Reversing Mass Amnesia: Alice Guy-Blaché

“Suddenly there was a mass amnesia, and no one remembered that women had been strong.” – Trina Robbins speaking of the role of women post-WWII (from ‘Wonder Women! The Untold Story Of American Superheroines’).

This quote struck a particular chord for me. Similar in sentiment to one I often cite by Mary Harron, it reiterates a truth all too common. The erasure of women’s presence in powerful and meaningfully contributing roles throughout history. Save for a few whose names (from what I’ve found at the time of this point) which managed to survive the erosion of historical accounts. Names that stand as isolated beacons given to bear the weight of their accomplishments (rather than say, include others who made a mark in the same or similar fields). It’s no wonder there’s so many women focused tomes, readers, events – no one else seems to be telling our stories.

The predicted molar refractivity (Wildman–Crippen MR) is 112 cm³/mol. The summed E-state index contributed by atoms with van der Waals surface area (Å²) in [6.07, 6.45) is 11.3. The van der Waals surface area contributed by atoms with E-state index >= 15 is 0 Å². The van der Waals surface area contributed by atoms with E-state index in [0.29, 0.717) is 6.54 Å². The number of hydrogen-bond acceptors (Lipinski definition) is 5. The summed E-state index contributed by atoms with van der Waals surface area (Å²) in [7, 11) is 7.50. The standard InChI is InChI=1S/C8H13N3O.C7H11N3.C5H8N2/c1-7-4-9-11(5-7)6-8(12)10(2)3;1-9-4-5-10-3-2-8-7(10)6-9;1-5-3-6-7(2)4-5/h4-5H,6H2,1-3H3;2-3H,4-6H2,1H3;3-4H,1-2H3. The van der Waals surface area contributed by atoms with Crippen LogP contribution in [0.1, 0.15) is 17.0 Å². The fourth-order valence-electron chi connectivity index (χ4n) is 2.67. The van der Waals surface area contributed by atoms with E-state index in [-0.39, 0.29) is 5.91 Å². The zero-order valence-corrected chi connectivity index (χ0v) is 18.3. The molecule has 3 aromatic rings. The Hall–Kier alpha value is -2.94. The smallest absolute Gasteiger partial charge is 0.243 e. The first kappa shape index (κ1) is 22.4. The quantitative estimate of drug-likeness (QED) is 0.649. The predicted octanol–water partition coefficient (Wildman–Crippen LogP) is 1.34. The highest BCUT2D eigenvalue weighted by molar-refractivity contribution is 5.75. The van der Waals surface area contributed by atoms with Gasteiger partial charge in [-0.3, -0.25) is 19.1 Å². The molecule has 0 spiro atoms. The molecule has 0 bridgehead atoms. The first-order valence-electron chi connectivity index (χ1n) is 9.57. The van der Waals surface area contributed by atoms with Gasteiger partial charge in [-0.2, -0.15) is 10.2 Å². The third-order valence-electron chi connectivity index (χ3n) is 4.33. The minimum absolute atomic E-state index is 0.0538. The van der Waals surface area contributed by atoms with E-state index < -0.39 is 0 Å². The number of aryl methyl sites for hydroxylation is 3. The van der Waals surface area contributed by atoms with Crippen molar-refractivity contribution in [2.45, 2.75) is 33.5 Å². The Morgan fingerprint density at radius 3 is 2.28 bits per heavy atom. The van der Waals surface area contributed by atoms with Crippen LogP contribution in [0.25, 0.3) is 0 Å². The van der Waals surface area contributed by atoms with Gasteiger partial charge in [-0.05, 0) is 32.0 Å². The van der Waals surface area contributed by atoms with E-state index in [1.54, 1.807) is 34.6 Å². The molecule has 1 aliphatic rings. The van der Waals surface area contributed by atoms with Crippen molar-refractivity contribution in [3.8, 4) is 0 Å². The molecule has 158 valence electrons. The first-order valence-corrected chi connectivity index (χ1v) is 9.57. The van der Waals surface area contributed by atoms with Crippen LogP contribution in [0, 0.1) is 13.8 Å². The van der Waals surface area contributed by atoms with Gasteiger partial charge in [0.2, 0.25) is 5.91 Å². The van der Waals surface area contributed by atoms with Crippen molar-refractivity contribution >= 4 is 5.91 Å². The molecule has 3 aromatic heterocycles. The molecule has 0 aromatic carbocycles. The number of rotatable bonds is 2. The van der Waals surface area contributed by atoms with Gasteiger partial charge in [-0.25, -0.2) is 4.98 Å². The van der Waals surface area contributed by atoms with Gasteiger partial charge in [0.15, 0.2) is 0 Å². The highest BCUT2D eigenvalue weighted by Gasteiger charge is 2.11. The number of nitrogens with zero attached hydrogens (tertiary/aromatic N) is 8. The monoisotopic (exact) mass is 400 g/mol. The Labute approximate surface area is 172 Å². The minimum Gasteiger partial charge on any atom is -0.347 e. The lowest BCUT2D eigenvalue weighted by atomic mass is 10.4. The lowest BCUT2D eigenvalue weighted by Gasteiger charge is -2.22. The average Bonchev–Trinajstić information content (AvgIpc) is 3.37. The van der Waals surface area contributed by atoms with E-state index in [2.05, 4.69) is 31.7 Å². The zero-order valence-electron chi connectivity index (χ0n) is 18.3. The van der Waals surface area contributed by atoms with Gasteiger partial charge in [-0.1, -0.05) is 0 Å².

It’s through one such book (Reel Women by Ally Acker) that I first learned of Alice Guy-Blaché. Widely acknowledged as the first filmmaker to direct a narrative film, Alice Guy-Blaché was more than a pioneer – she is point zero for everything we know as cinema today.

She saw the many possibilities of the medium early on. Only two years after joining the photography turned filmmaking Gaumont Film studio, she  directed what is now considered to be the first film narrative, ‘The Cabbage Fairy’. Alice quickly rose to become head of production for Gaumont, eventually moving to the United States with her husband, founding their own studio (Solax).

Thought to be lost, many of her films have since been discovered and shared in exhibits (like this one at the Whitney Museum). Many of these (including the ‘Cabbage Patch Baby’) can now be seen on YouTube.

As I was researching for this post, I learned Alice (in part due to a campaign by the Fort Lee Film commission and others according to this page) was presented a posthumous lifetime achievement award by the Directors Guild of America in 2011.

“Are we ever going to be bothered to rewrite his-tory and make it our-story?” I’m not the first to ponder this but hope to tackle it in some small part as I continue my own work.

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